There are two good reasons for presuming, however, that another dentist has attempted to do good work in spite of a bad outcome. First, most bad outcomes have many possible explanations that do not involve errors by the first dentist. If there is no strong evidence of bad work in the clinical facts and the patient’s reports, it is more likely than not that bad work was not involved. Second, the technical education provided in accredited dental schools is carefully monitored, as is that of many of the dental profession’s continuing education programs. This is to assure the larger community that, when new dentists are licensed, they have the knowledge and skills they need to practice capably. Their continual practice, furthermore, ordinarily enhances dental expertise rather than weakens it, and the same is true in general about dentistry’s continuing education programs. All things being equal, then, it is most likely that a given dentist will conform to the relevant professional norms in any given clinical situation.
Situations will arise, nevertheless, in which the second dentist must conclude that a bad outcome probably is the result of the first dentist’s errors in judgment, technique, or communication with the patient. Other situations will arise where evidence is not conclusive but is still strong enough to outweigh the benefit of the doubt favoring the first dentist. In such a case, a dentist would have to conclude that bad work might be involved, even though the evidence does not resolve the question either way.
There are, then, three ethically distinct situations of potential bad work that a second dentist might face. Situations where (1) the second dentist judges that bad work is probably not involved, (2) the available evidence in the clinical facts and patient’s reports cannot resolve a question of bad work, and (3) the second dentist judges, on the basis of available evidence, that bad work probably is involved.
The dentist is clearly obligated, in all of these situations, as 4.C of the ADA Code puts it, to inform the patient of his or her “present oral health status.” This obligation derives from the Central Practice Values of Oral and General Health and also from the value of Autonomy. It is also required by the ideal of an Interactive Relationship between the dentist (either dentist) and the patient. All of these professional standards require that a capable patient receive sufficient, accurate information about his or her oral condition so the patient can make appropriate—and, it is hoped, interactive—decisions about it. (This chapter will limit its discussion to patients who are capable of participating in treatment decisions. See chapter 7 for the discussion of how to provide dental care for those not capable of participating or who have only diminished capacity to participate in the decision-making process. Obviously, bad outcomes and potential instances of bad work are likely to raise even more complex ethical questions when experienced in the care of these patients than they do for capable patients.)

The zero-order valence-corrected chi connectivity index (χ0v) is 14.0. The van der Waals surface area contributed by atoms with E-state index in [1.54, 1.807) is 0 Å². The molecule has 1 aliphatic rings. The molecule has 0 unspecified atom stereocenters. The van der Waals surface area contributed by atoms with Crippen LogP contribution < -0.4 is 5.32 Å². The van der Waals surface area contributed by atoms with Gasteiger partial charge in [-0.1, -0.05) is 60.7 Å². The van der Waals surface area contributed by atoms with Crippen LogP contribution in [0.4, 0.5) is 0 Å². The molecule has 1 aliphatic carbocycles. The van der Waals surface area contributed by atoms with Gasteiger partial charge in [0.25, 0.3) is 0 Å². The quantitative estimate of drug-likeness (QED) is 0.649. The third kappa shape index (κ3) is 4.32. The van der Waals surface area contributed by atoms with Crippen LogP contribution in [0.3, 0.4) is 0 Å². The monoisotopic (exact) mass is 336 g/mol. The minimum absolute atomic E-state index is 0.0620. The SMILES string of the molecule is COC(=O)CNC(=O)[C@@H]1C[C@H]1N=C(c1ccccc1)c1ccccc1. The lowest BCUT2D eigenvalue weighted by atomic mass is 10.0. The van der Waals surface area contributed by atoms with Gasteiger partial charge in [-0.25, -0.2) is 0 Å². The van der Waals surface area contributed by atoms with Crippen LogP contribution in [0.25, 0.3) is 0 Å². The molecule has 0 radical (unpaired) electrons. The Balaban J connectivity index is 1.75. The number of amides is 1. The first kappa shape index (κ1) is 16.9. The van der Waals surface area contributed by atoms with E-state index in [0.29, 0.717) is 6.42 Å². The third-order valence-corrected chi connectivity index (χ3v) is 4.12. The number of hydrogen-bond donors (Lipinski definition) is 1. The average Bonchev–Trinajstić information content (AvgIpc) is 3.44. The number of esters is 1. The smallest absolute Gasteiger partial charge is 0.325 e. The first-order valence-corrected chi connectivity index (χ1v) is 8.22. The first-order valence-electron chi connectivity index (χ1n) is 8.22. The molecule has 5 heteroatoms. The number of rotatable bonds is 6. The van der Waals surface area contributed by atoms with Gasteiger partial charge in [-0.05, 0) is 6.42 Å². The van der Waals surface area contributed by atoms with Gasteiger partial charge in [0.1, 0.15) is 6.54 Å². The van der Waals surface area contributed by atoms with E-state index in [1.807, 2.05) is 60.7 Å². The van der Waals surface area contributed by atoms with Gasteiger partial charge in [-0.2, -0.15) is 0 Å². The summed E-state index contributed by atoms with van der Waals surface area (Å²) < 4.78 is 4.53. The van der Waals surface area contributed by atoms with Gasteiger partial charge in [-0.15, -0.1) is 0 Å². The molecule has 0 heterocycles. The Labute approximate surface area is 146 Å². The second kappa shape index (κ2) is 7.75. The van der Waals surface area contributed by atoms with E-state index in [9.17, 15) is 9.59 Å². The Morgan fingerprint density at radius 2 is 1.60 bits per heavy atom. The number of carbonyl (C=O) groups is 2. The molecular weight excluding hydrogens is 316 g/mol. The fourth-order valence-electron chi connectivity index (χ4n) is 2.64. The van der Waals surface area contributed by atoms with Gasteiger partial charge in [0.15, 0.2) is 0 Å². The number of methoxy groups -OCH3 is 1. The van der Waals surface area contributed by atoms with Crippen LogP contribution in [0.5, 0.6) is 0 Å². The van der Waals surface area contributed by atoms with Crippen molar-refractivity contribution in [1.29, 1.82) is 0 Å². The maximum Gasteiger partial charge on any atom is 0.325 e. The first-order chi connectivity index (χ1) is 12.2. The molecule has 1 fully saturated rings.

Describing a patient’s “present oral health status” necessarily includes describing the facts of the bad outcome; the dentist’s professional obligations clearly require this of the second dentist. Additionally, there are no reasons to possibly override this requirement based in the dentist’s professional commitments. The second dentist does have obligations to the first dentist as a co-professional. Yet, even if these include an obligation to protect the co-professional from certain kinds of harm, the values at stake for the patient in this situation—especially that the patient understand his or her present oral health status—take priority over those at stake for the co-professional.
Might the second dentist support the first dentist’s relationship with the patient most effectively, perhaps, by not mentioning the bad outcome to the patient at all? If the patient is not aware of the problem or if the patient is led to believe that it is less important to oral health and function than it is, then the first dentist might deal more effectively with the bad outcome within his or her own relationship to the patient. Would this be a legitimate way, and sometimes the best way, for the second dentist to support the patient’s relationship with the first dentist?